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4.98 Million Visitors

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Visiting Dublin, Ireland

Dublin is the capital city of Ireland and is located on the East coast. It is renowned for its Irish tradition and the friendly atmosphere that is created by the locals. Despite being the biggest city in Ireland, Dublin is relatively compact and can be seen on foot.

Hundreds of years ago Dublin was a trading point for slaves and silver. At the time it was controlled by the Viking military. Years later in 1169, Dublin was taken over by the Normans. After a short period of power they Normans gave the city up to English colonial administration. The Easter Rising of 1916 was the turning point of the city and the end of the UK’s influence on. From this point onwards Dublin was run by the Anglo Irish Treaty that eventually formed the Republic of Ireland.

Dublin has a sizable number of immigrants, coming from Great Britain, the US, Australia, New Zealand, and continental Europe. More recently, Nigerian, Indian, and Eastern European populations have also migrated into Dublin, largely attracted by Ireland’s economic success since the mid-1990’s. Old and once run-down streets have rapidly become busy ‘ethnic districts’, such as Moore Street’s transformation into ‘Little Africa’ and Parnell Street East into the city’s de-facto ‘Chinatown’ and ‘Asian Village’. These villages of Dublin are a great way for tourists to spend the afternoon, casually walking the cobblestone streets, shopping and having lunch!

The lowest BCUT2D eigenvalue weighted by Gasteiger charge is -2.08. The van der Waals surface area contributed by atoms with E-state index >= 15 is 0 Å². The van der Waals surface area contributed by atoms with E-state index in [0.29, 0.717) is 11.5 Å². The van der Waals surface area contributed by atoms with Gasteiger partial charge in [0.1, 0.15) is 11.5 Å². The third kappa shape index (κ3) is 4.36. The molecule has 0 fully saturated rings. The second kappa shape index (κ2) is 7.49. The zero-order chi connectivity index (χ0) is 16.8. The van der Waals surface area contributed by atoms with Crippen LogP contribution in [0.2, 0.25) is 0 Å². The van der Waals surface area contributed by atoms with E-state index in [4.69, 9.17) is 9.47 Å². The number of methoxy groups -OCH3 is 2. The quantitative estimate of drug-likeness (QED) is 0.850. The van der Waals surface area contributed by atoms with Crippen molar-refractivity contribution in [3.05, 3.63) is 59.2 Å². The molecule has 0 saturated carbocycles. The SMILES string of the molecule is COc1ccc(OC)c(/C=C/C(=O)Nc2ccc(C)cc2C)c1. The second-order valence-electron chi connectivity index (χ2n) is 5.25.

The river Liffey separates Dublin, the North from the South, with typically the working class on the North and the middle and upper class on the South. In more recent years Dublin has also been divided socio-economically between East and Westside too. But not to worry! There are plenty of restaurants and nightlife anywhere you want to go in Dublin, from the friendly outdoor pubs to the Temple Bar, which is “The Place” for nightlife and often people from Britain and beyond visit for the weekend.

Whatever you prefer, you are sure to find in Dublin. And don’t forget to catch a football or a rugby game at Croke Park, which seats 82,300 fans! There are other sports arenas scattered around the city for soccer, horse and greyhound racing, baseball, and other athletic events which are held at Morton Stadium in Santry.

If there is one thing the city has an abundance of, aside from the famed Irish charm, it’s bed and breakfasts in Dublin. With over twenty tourist-board-approved bed and breakfasts, there is always a place for you to stay in Dublin. There are twin-sharing accommodations for those who love company and single-occupant accommodations for those who prefer the solitary way.

So, from fine dining to eating in your hotel and the wonderful restaurants, to cultural exhibits around town, and seasonal sports events across the country to ending a wonderful day with a night of dancing or walking along the beach, there is sure to be something for everyone to enjoy while in Dublin.

And don’t forget the week-long celebrations for St Patrick’s Day in Dublin, which culminate in the great parade on 17 March.

 

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